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2.10 Events

The term “JavaScript events” is perhaps a bit improper because the events are actually happening on the HTML side. All you can do in JS is listen to these events and react accordingly. Let’s see how.

2.10 Events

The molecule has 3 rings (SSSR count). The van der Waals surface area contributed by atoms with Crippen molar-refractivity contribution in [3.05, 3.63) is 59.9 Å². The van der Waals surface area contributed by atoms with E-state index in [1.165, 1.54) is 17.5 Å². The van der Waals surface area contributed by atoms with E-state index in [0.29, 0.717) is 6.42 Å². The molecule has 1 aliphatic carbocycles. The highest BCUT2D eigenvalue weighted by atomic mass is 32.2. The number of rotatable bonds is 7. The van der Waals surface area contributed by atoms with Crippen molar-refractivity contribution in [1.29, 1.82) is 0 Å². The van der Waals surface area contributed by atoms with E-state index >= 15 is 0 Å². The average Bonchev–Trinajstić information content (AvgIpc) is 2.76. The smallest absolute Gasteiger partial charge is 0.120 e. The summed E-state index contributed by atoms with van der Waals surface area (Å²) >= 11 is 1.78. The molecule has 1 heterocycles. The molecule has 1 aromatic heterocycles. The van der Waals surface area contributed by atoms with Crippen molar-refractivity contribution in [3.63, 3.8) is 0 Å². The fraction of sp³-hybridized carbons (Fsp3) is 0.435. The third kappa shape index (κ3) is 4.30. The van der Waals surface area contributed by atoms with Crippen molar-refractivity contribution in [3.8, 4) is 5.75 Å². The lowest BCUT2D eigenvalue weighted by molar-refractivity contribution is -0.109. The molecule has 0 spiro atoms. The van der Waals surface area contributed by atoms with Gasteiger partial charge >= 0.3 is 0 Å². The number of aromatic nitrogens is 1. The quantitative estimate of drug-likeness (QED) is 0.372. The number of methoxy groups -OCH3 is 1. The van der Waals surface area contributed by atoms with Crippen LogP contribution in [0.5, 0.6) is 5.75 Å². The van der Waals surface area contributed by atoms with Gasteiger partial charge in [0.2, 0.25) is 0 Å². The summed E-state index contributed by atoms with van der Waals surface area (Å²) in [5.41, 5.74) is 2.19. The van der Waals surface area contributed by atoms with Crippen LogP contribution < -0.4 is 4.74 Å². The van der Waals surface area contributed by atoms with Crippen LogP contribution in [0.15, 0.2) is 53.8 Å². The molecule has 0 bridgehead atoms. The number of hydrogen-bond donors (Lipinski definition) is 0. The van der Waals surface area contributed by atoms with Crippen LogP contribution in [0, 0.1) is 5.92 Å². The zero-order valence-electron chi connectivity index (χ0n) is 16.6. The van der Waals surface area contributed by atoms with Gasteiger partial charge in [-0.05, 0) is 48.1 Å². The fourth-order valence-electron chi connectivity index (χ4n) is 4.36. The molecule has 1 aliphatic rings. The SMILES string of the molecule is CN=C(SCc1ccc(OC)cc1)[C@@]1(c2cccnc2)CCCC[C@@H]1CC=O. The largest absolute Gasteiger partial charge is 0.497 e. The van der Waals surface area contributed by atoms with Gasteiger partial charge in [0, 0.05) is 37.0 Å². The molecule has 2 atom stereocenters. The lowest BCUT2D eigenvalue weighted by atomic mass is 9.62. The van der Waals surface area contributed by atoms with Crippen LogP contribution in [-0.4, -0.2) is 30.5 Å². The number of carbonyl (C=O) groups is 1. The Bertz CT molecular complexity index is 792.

Hello and welcome to lesson number 11 where you'll learn about JavaScript events. And actually JavaScript events is a bit improper because the events are happening on the HTML side. All you can do in JavaScript is listen to these events and react accordingly. Now, an event can be something triggered either by the browser, like for example, when the page has finished loading, the browser triggers an event. Or when an image has finished downloading from the server, then the browser triggers another event. Or they can be something triggered by the user, like for example, when you click a button. Now, the list of events is like a mile long and we're not gonna go through all of them. Instead, I'm just gonna pick four which are probably the ones that you're gonna be using the most. And I'm gonna show you how to listen to these events and how to react to them. And there are two ways you can listen to them, either in HTML inline or in JavaScript with addEventListener. Now, the test page I have here is very simple. We have a paragraph in a container and a button. And of course, clicking this button does nothing for now. But, what you can do is say OnClick, and you can execute some JavaScript code. So for example, you can say something like console.log('Button clicked'). So now when I click the button, I get a console log. So that was a piece of JavaScript that you just executed. This is the simplest way to tie into an event like click, for example. There are other events for example, like onLoad, onMouseOver, onKeyUp. These are just a few examples. Now let me show you how to listen to these events from JavaScript or using JavaScript code. So in my scripts file here I'm gonna declare some variables first. submitbtn, it's gonna be document.getElementByID ('submit'). And then I'm gonna target the container = document, I'm just gonna say query.Selector('container'). Now, I'm gonna get the submitBtn and I'm gonna use the function addEventListener. It looks like this, addEventListener. We're gonna pass in the name of the event that we want to listen to, in our case it's click. And then we're gonna specify what happens when that event is being triggered. We can pass in a function name or we can declare an anonymous function here. So we're gonna say function, we're gonna pass in the event parameter. And then we're gonna say console.log(' Hey, I've been clicked!'). And I'm just gonna escape this character right there. Okay, so now if I click this, we get two different console logs. One is from the OnClick in the HTML and the second one is from the addEventListener from JavaScript. Now, let's see an example of another event, for example, mouse enter. And let's say that when I enter with my mouse cursor in the container area, I want to do something. Do a console log, anything. So I'm gonna say container.addEventListener. We're gonna pass in the event name, in our case, it's mouseenter. And the function name or the function that we want to execute. In my case I'm gonna say mouseEnterContainer. Now, this is a function that I'm gonna create right now. So, function mouseEnterContainer. It does not receive any parameters but instead it does a console log that says, ('Hey, there was a mouseenter event triggered!'). So now, whenever I take my cursor and I enter the boundaries of my container element, I get that console log. You can see by the number here we already have 10 logs. But let's say that I want to do this just once, right? So, do the console log just the first time the event is triggered. Well, to do that, I can simply do the console log and then remove the event listener. So I can say container.removeEventListener('mouseenter and then the name of the function. So the syntax is exactly the same as addeventListener but we changed the name of the function here. So now, I enter the boundaries of the container. I get the console log but I only get it once. All right, let me show you another example real quick for the event keyup, right? So we're gonna say document.addEventListener('keyup, function(event). Now, this is a great way to show you what that event is doing. I will do a console.log(event.keyCode). Now, event is an object that has been transmitted to this function. And you can access various properties for that object, such as keyCode, which is the the code of the key you just pressed. So for example, if I start typing, you'll see that we get various codes. If I do an Enter we get the code 13, if I do escape, I get 27. So, this is a really great way to listen for key presses, to give you an example of what you will be using this for or what you could be using it for. You make a slider an image slider and you would use the right and left arrow keys. You can see their codes pop up just right there, 39 and 37, to switch slides, right? To move between slides. So that's one use for them. But, yeah, basically, that's about it for JavaScript events. Now, you've learned the basics of JavaScript, so it's time to put this knowledge to good use by creating some demos for some of the most common coding patterns in JavaScript. And it will begin in the next lesson with a back to talk button. See you there.

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